A World Bank report released in 2014 suggested that 34 out of 48 Sub Saharan African countries currently have the ability to become successful tourist destinations by establishing a strong political support to develop an industry which will attract private investment to finance and sustain tourism. Investments in key infrastructure sectors resulting in improved facilities for the tourists will definitely boost the number of visitors in Africa in the future.
With Global hotel chains expanding across Africa and the region attracting both international and local investment, we can surely anticipate an increase in demand from international tourists as well as the continent’s own fast-growing population. It would now be up to the regional governments to work closely with the private sector helping them in improving key services like transport, electricity and infrastructure to develop tourism for a more expansive growth. Only joint effort and contribution from all authorities can help in achieving prosperity, growth and wealth creation.
Countries like Thailand, Mexico and Turkey have shown us how proactive government support can turn tourism into a transformative development tool. In these, and many other countries, tourism barely existed a few decades ago, but joint efforts and contribution from all have resulted in these nations achieving the apparently impossible transformation of the tourism industry. The disposable income of the middle-class Africans is slowly rising; hence, we can also expect domestic travel for leisure purposes to increase.
The rise of the tourism industry in Africa won’t come easy, as it would be competing for tourists against destinations in Asia and South America. Also, most of the countries in Africa are initiating tourism, unlike those in Asia and elsewhere, who are scaling it up and are sustaining it. On top of that, the tourism industry of the region faces constraints which include basic concerns associated with health, security and political instability. Although a few things indicate us that it would be a massive challenge to bring Africa’s tourism industry on its feet, it is nonetheless something doable and can be accomplished if the governments put the right strategies in place and persist with them until they start reaping significant results.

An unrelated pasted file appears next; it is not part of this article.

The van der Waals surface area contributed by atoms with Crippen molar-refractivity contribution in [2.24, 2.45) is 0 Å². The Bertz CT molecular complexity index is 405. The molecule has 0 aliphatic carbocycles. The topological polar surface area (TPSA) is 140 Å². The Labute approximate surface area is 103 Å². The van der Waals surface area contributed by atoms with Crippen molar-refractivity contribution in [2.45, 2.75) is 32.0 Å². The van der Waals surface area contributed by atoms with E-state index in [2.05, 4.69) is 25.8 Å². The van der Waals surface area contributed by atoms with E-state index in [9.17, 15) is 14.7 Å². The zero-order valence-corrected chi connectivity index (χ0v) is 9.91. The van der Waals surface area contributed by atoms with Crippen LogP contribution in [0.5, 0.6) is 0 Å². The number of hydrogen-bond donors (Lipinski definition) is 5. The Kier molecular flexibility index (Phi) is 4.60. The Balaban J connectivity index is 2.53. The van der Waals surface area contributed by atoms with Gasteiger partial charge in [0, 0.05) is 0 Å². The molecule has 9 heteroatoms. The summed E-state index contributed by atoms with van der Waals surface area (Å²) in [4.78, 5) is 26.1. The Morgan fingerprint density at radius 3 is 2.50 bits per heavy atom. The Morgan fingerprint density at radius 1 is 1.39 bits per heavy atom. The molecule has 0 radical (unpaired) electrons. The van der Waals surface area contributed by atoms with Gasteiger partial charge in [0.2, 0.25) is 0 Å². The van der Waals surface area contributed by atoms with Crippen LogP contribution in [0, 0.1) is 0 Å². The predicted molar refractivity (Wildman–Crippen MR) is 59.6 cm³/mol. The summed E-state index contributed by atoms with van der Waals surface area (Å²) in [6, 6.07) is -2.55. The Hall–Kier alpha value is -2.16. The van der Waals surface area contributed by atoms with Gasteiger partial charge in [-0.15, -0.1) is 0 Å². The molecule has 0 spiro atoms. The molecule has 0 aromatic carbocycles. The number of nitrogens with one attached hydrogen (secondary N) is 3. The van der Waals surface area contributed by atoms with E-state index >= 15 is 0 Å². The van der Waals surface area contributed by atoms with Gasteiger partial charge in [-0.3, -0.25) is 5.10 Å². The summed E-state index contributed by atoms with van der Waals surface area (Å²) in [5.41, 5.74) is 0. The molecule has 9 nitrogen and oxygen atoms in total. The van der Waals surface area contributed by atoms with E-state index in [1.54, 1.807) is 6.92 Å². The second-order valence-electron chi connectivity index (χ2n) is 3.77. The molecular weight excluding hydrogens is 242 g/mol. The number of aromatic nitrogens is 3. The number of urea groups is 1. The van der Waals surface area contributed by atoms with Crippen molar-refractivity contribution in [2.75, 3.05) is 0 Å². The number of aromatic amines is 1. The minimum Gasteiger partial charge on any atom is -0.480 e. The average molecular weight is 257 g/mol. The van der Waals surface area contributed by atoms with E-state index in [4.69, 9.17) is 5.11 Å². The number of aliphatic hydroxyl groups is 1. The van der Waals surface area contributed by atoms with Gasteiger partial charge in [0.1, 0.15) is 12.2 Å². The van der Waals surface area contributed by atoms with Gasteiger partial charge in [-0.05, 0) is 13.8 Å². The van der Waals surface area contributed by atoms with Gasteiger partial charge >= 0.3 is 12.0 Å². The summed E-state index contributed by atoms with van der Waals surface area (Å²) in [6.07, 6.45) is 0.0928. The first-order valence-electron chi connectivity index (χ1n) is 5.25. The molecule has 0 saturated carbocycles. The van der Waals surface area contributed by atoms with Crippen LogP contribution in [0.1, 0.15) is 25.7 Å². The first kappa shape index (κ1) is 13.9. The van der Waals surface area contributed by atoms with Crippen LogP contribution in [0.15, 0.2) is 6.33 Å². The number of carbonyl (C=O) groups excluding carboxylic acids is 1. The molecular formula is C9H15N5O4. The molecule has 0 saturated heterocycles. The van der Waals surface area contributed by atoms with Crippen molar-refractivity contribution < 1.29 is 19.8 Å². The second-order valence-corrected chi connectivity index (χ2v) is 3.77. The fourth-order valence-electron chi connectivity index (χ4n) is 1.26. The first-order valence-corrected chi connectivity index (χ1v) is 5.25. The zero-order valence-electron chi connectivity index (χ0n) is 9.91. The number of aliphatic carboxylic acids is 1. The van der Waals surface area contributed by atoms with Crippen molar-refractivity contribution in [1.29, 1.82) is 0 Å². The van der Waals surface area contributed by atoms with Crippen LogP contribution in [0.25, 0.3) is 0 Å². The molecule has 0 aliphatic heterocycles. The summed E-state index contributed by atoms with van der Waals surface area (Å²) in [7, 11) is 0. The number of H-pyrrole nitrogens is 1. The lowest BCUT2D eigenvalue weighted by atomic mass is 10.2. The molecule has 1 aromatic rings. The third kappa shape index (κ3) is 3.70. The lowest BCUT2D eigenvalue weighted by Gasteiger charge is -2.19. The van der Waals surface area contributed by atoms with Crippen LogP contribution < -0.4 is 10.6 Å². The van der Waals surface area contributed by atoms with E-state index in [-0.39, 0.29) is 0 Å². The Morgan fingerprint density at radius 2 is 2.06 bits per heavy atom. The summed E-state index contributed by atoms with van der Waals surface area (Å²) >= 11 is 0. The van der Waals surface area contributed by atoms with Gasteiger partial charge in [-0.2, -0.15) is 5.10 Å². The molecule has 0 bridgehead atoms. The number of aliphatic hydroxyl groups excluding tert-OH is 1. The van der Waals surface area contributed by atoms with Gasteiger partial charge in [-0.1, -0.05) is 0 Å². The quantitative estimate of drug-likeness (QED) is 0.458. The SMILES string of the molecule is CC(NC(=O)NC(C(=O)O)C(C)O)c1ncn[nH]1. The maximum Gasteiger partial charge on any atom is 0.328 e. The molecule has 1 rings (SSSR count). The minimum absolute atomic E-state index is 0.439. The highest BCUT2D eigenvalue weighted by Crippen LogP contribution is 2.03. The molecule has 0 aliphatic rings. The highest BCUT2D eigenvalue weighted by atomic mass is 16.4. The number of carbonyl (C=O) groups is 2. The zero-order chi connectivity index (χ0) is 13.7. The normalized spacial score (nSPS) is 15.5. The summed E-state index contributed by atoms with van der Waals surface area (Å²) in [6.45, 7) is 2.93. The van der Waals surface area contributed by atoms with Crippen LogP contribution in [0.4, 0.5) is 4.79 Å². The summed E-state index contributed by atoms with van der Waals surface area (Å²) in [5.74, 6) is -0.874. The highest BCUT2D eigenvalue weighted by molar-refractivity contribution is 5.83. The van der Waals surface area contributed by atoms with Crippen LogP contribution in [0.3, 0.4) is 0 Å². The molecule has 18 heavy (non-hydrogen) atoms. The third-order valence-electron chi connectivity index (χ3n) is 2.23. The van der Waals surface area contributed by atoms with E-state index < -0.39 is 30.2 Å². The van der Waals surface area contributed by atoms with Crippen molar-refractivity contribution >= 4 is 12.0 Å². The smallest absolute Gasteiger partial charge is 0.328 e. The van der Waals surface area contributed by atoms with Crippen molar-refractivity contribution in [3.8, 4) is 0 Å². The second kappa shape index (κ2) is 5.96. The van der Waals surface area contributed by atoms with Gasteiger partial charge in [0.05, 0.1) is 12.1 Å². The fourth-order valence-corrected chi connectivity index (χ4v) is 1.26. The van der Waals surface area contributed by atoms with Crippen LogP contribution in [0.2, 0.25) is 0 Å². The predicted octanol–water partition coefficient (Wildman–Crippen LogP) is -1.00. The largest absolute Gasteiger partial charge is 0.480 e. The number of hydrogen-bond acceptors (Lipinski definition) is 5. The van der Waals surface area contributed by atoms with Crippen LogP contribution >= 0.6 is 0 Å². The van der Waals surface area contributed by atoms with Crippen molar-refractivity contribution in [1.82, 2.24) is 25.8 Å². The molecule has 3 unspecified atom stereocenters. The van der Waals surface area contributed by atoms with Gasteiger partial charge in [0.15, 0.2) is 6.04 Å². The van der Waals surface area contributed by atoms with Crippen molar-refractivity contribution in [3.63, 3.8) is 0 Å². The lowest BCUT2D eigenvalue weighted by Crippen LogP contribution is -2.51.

Even though there are some countries in Africa which are ready for tourism, many aren’t, which is why it is necessary for those involved in the African tourism industry to be focused on being competitive in the international market and gaining the essential political support which will allow them to meet the growing challenge. The authorities need to acknowledge the role of air transport and the need to relax the air policies. The scale of development which is suitable to the country’s present resources also needs to be assessed so that tourism in Africa can experience sustained growth.
There is no doubting that tourism has great potential for growth in Africa, but just like any other sector, it will come with its own sets of risks and challenges. One of the social ills that tourism can foster is prostitution (illegal in many countries) as it is said to be a by-product of unemployment. Another risk that tourism brings with it is of fuelling higher prices for land in touristic areas. This would result in the land being robbed off from the poor population living in the region. If tourism goes out of control, it can also pose a threat to cultural and social assets, on which tourism relies, to deteriorate over time. Although tourism will create other challenges, they are not something unmanageable and can be coped with.
Conclusion: Tourism as an economy-flourishing tool
All in all, tourism can turn out to be a very effective and sustainable development tool for Africa if managed carefully. It can really help in energizing the developing economies in Africa by alleviating poverty and providing jobs to the young population. If the region wants to develop tourism as an effective economy-strengthening tool, the way forward would be to ask for more government support to build better infrastructure which will, with the natural beauty already present in the region, help in attracting more tourists. Challenges will come along the way, but with the regional economies getting stronger and the disposable income of general Africans also increasing, we can confidently expect the graph of tourist arrivals in Africa to rise in the future.